A microphone is a transducer, converting sound wave energy to electrical energy. The sound wave is a longitudinal pressure wave (compressions and rarefactions of the air molecules) that causes a thin diaphragm in the microphone to vibrate. As we’ve seen in the two previous posts on dynamic microphones and ribbon microphones, a metal wire coil or metallic ribbon moves in the presence of a magnetic field, generating an electromotive force (EMF) voltage. There is a third type of microphone, the condenser microphone, that creates an output signal voltage by another physical process – the vibration of a metallic diaphragm that is part of an electrostatic capacitor in an electric circuit. Condenser microphones are very popular in the music studio owing to their clear, bright sound over an extended frequency range. They also have high sensitivity and accurate transient response. Condenser mics contain “active” circuits, requiring a voltage source to bias the electric capacitor and output amplifier circuit. Supplying this DC bias voltage through the microphone XLR cable is usually done by applying “phantom power” from the mixer console or audio interface.
The microphone (mic) shown in the photo at the top of this post is a Neumann TLM103 large-diaphragm condenser mic – a mainstay of most studios around the world. The Neumann TLM103 mic possesses a clear voicing with a wide presence boost for frequencies above 5 kHz. This mic is very well suited to bring out vocals and solo instruments in the mix.
The “inner workings” of a condenser mic are shown in the figure below.
Sound pressure waves strike a thin, metallic diaphragm that comprises the front conductor of a two-conductor electric capacitor. The difference in pressure between front and back (pressure gradient) causes the metallic diaphragm to move inward and outward from its rest position. The very thin, lightweight diaphragm can react swiftly and accurately to the incoming soundwave pressure differential. As the front conductor moves, the voltage across the capacitor changes, creating a time-varying output signal voltage that “images” the pressure variations of the input sound wave.
Let’s look more closely at the output voltage generated by the varying capacitance of the biased capacitor in the circuit diagram above.
The time-varying output voltage is taken from across the very large resistor R in the circuit. Consequently, there is a very high output impedance for the signal source. This is not a desirable situation for connecting to the pre-amp of a mixer console or audio interface, as we saw in an early post discussing the voltage divider effect in audio cable circuits. Therefore, we need to place an impedance converter (buffer amp) immediately after the RC circuit to drop the impedance of the signal source. Most modern condenser mics use a field-effect transistor (FET) amplifier to convert a high-impedance source to a low-impedance one. And there is usually some voltage gain of the signal provided by the amplifier, increasing the output signal level. The field-effect transistor circuit requires voltage biasing (48 VDC) which is usually supplied by phantom power coming from the XLR cable attached to the mic.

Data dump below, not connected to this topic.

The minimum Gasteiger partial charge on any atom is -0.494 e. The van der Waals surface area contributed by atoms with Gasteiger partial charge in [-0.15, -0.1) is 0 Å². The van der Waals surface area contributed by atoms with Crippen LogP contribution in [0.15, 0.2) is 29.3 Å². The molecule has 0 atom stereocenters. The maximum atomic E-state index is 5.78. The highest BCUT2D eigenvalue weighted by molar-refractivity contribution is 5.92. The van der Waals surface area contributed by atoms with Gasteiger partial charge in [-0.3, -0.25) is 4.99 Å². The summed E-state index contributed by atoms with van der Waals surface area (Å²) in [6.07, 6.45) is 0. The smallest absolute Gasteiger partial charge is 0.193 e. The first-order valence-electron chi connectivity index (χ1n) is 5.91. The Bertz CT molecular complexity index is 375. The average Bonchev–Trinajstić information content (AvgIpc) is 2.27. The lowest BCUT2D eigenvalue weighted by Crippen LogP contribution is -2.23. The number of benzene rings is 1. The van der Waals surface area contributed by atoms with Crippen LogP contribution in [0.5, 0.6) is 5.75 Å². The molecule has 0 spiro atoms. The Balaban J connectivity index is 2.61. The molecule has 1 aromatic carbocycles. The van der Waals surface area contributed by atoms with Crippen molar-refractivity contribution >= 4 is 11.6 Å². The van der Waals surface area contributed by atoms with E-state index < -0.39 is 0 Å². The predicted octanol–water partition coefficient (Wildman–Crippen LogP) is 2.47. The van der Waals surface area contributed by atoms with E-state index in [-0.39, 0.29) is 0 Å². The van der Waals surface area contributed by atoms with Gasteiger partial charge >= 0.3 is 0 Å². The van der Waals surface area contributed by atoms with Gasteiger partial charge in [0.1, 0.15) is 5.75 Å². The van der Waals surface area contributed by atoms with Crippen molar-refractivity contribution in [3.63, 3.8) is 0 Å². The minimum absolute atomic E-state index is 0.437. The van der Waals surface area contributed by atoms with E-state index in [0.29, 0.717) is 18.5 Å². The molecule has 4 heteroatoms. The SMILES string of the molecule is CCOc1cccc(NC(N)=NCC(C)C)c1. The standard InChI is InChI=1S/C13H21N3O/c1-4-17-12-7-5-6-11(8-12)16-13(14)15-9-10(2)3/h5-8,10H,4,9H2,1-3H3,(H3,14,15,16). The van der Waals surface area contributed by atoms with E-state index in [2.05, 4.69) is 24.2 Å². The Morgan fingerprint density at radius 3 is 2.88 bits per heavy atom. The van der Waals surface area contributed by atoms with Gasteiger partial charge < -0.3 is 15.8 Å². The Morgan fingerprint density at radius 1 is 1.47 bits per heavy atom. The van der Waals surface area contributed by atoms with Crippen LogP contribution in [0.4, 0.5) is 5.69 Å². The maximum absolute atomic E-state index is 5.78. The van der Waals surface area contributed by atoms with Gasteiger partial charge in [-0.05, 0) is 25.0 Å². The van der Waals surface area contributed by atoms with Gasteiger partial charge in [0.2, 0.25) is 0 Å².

The important characteristics of a microphone include:
1. Polar response pattern
2. Frequency response
3. Output signal level
4. Output resistance (impedance)
Condenser mics typically have a cardioid polar pattern, as shown here for the Neumann TLM103 mic:
Some condenser mics have dual diaphragms, i.e., two back-to-back capacitors that share a common fixed inner plate. These dual-diaphragm condenser mics exhibit multiple polar response patterns by electrically combining the signals from the two capacitors in different ways. The ability to switch between a cardioid, bi-directional, or omni-directional polar pattern makes these mics very versatile in the recording studio.
The frequency response curve for the Neumann TLM103 condenser microphone is shown below.
The wide presence boost from 5 kHz to 15 kHz gives this microphone its bright, clear character that is well suited for bringing out vocals and solo instruments in the mix. The very flat response from 5 kHz down to 60 Hz ensures a very immediate, uncolored sound that is true to the original. The bass roll-off below 60 Hz reduces unwanted low-end rumble and noise. In addition to using this mic for vocals and solo instruments, it is commonly employed as an ambient mic in stereo recordings of classical orchestral music. The topic of stereo microphone techniques will be the subject of the next post.
Here are some notes on the output signal level and impedance of a condenser mic. Both signal level and output impedance are determined by the integrated buffer amplifier in the mic capsule. The spec sheet for the Neumann TLM103 condenser mic lists an output voltage sensitivity of 23 mV per Pascal of pressure at 1 kHz into a 1-kOhm load, and an output impedance of 50 Ohms. This 23 mV/Pa voltage sensitivity is quite a bit larger than the 1-3 mV/Pa sensitivities typically found in dynamic microphones. Likewise, the 50-Ohm output impedance is substantially lower than the 150-300 Ohm impedances commonly found in dynamic microphones.
Lastly, the Neumann TLM103 condenser mic has a very low self-noise level (7 dB-A) and a very high maximum sound pressure level (138 dB SPL) . This means that the TLM103 has an extremely large dynamic range of ~131 dB, making it capable of capturing the softest sound or loudest sound without adding noise or distortion – just another feature making this microphone a mainstay in most music recording studios.
In the next post, we’ll take a look at the topic of stereo microphone techniques.
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